Les Misérables is back in theatres, in another movie adaptation. As splendid as this one is, it is the story that sustains the musical, which is rather a reversal of form. Not all musicals are strung together like Mamma Mia, where a flimsy plot is merely the means to introducing the next 1970s pop song, but the general rule is that the story is a vehicle for the music.
Victor Hugo is not flimsy. His novels are lengthy and substantive. Les Misérables is the triumph that it is — the novel, on stage, on screen — because it tells the great story of all human drama. There is really only one great question in history. What is more real, more true, more enduring: power or mercy?
It is simply a fact that there are some who are strong and others who are weak. The question is whether the strong use their power to protect their own interests, or put it at the service of those who are weaker. The first option is the Hegelian reading of history. There are masters and slaves, and the path of liberation for the slave lies in rising up and seizing power from the master. The second option is the Christian reading of history, in which God Himself is merciful, putting His omnipotence at the service of His creation. In contrast to the multiple gods of the ancient world, God is a Father who puts His power at the service of His children.
In a world of pure power, the best that can be achieved is an observation of natural justice. Justice can temper the arbitrary use of power by the strong against the weak. The way of mercy goes beyond justice, for it is animated by love. Power and justice, or mercy and love: What is more real?
Great stories endure because they address this ultimate story. It can be done in superficial ways as, for example, in Star Wars: Is friendship stronger than hate? Can suffering convert where destructive power cannot? More nobly, it can be done in sublime ways, as in Les Misérables.
The story of Jean Valjean is that of a man embittered by an unjust penal system, where the law is at odds with justice — a phenomenon not limited to 19th-century France, as 21st-century America demonstrates. A just man turned to criminality by the criminal justice system, he experiences the mercy of a bishop. Valjean steals silver from the bishop. When caught, the bishop makes a gift of what has been stolen from him. But the silver candlesticks come at a price — the bishop has bought Valjean's soul for God.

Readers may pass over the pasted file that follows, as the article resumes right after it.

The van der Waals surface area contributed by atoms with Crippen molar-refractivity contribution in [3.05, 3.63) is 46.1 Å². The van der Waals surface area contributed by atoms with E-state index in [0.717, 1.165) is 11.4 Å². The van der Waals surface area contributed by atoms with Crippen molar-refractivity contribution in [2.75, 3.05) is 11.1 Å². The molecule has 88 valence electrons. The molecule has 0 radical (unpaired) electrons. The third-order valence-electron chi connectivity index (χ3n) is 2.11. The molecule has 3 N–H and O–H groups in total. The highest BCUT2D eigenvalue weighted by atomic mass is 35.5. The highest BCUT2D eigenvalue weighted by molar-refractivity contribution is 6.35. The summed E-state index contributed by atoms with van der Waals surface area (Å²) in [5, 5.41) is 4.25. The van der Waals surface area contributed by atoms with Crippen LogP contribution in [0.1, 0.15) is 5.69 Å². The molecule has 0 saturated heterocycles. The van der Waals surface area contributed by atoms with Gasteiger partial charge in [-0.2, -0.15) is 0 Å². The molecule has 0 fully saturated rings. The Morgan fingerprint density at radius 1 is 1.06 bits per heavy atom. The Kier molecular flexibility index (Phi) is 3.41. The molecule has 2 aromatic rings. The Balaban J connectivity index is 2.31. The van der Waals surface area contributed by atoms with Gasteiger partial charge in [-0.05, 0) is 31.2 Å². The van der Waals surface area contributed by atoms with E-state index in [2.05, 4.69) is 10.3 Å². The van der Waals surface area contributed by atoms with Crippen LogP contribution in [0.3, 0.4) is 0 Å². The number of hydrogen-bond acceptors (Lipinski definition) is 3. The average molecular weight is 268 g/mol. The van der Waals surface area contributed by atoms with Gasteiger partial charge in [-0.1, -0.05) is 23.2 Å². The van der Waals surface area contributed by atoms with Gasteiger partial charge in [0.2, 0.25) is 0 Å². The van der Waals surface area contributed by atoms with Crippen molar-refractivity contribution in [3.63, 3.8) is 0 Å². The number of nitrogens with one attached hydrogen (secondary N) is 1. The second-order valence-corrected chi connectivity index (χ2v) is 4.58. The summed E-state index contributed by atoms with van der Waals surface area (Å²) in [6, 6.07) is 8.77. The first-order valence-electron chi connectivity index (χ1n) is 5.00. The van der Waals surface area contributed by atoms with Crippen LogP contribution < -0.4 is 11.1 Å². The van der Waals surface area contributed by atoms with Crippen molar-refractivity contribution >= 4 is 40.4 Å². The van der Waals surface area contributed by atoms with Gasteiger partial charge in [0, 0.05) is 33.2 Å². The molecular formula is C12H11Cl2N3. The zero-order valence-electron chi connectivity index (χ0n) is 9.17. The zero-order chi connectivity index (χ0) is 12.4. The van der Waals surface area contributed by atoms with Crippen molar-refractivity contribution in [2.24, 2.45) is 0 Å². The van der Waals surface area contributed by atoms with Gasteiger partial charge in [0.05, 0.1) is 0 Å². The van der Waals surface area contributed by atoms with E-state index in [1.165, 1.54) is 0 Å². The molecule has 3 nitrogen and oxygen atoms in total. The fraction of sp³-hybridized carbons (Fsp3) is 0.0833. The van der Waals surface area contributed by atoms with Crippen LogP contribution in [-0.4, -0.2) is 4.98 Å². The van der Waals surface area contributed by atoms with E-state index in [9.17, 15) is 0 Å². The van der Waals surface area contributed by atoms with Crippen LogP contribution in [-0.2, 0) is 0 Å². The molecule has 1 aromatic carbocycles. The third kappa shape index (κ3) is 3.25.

Les Misérables is the triumph that it is — the novel, on stage, on screen — because it tells the great story of all human drama.
The film casts Colm Wilkinson, who first played Valjean on stage in London in 1985 and New York in 1987, in the role of the bishop. It is an inspired touch, as if to say that the conversion of Valjean is complete. The actor who received mercy is now the one who dispenses it. Lovely.
Juxtaposed to Valjean is the police inspector, Javert. He is a good man, an honourable man, motivated by high ideals, but tragically limited. He is a man of "the law, and the law is not mocked." He cannot see the failure of the law to achieve justice, and is blind to the need for mercy to accomplish what justice alone cannot. Javert is not a wicked man, only a man who cannot understand the good news that there is something more than justice tempering power. He is an incomplete Christian, for he does not see that mercy, the fruit of love, is the nature of God, and of the divine plan of salvation.
That love alone can give life — that love is stronger than death as the biblical phrasing has it — is masterfully demonstrated in the death of Javert. Unable to receive the gift of mercy, the love that is the creative fount of life, Javert embraces death instead.
Les Misérables opened in theatres on Christmas day. Victor Hugo's 19th-century tale is a retelling of the Christian story of the first century. It tells the world its true story, which is why it endures, and returns again.
Reprinted with permission of the National Post and Fr. de Souza.
Father Raymond J. de Souza is chaplain to Newman House, the Roman Catholic mission at Queen's University, Kingston, Ontario. He is the Editor-in-Chief of Convivium and a Cardus senior fellow, in addition to writing for the National Post and The Catholic Register. Father de Souza's web site is here. Father de Souza is on the advisory board of the Catholic Education Resource Center.
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